|Publication number||US5524351 A|
|Application number||US 08/188,204|
|Publication date||Jun 11, 1996|
|Filing date||Jan 27, 1994|
|Priority date||Jan 27, 1994|
|Publication number||08188204, 188204, US 5524351 A, US 5524351A, US-A-5524351, US5524351 A, US5524351A|
|Inventors||Michael Pinson, James C. Sparks, Ronald E. Ward|
|Original Assignee||Accu-Sights Unlimited, Inc.|
|Export Citation||BiBTeX, EndNote, RefMan|
|Patent Citations (15), Referenced by (19), Classifications (6), Legal Events (4)|
|External Links: USPTO, USPTO Assignment, Espacenet|
Since their inception, archery bows have evolved from the simple bow and string arrangement to the current state-of-the-art modern compound bows which, through a series of pulley arrangements, should allow the archer to improve his accuracy because he is not required to maintain maximum pull on the string throughout the full draw.
Archers have long been investigating means of improving their accuracy of aim to take advantage of the modern compound bows and seeking an aiming device readily adjustable at full draw while maintaining proper tilt and eliminating twist. This is not an easily solved problem. Since, unlike firearms, greater corrections for elevation angle and windage must be made. Due to the reduced velocity, configuration, and weight of an arrow it tends to drop appreciably over relative short distances compared to a bullet.
Prior art devices having improved aiming devices range from a very simple single element pin sight mounted on the bow to more elaborate combinations of multi-pin arrangements, cross hairs, peep sights on the bow string, to trigger mechanisms attempting to raise and lower the aiming devices to specific horizontal planes. However, none of the conventional prior art devices allow for a simple wrist and full draw adjustment that will eliminate the problems acquired in bow shooting, such as cant, tilt, twist and yardage adjustment as well as compensating for elevated shooting.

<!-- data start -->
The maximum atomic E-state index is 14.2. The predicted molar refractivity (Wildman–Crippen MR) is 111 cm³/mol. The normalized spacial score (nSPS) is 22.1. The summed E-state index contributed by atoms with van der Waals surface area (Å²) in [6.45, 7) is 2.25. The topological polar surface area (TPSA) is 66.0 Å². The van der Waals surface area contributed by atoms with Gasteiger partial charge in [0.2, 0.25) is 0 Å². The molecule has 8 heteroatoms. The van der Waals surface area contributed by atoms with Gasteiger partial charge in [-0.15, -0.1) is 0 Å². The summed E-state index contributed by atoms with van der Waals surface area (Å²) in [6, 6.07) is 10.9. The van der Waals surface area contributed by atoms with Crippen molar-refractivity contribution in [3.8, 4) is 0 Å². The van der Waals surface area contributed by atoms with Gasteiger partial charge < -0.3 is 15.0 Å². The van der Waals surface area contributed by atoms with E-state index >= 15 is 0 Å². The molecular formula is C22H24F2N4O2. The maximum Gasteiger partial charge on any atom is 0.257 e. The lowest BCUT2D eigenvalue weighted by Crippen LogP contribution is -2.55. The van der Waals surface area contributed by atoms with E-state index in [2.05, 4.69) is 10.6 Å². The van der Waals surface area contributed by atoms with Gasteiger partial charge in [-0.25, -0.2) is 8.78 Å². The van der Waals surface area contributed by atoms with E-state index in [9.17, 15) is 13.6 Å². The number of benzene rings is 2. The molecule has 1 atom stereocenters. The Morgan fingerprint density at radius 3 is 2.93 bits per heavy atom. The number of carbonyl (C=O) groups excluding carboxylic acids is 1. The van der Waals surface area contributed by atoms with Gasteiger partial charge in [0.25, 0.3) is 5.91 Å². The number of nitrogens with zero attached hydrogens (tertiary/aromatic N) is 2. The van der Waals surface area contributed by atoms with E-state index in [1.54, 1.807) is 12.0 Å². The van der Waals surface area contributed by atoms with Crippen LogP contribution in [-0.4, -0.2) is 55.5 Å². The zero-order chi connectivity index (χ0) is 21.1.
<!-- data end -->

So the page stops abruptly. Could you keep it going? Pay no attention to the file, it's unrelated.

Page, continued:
Initially, bows relied on the operators eye and judgement, which came with increasing experience, to aim the bow and determine the proper angle of elevation. Arrow velocities were relatively low and shooting distances were similarly short. Therefore, sophisticated aiming devices were not required. However, with the advent of the compound bow with its inherent ability to produce greater velocities, thus longer shooting distances, the need for improved aiming devices became evident.
Conventional sights range from a very simple single element pin sight mounted on the bow to more elaborate multi-pin arrangements. However, most of these devices require the archer to move his/her eye in relation to the sight, thus modifying their anchor point, which produces a different set of geometric coordinates. Causing the shooter to loose the consistency that insures accuracy.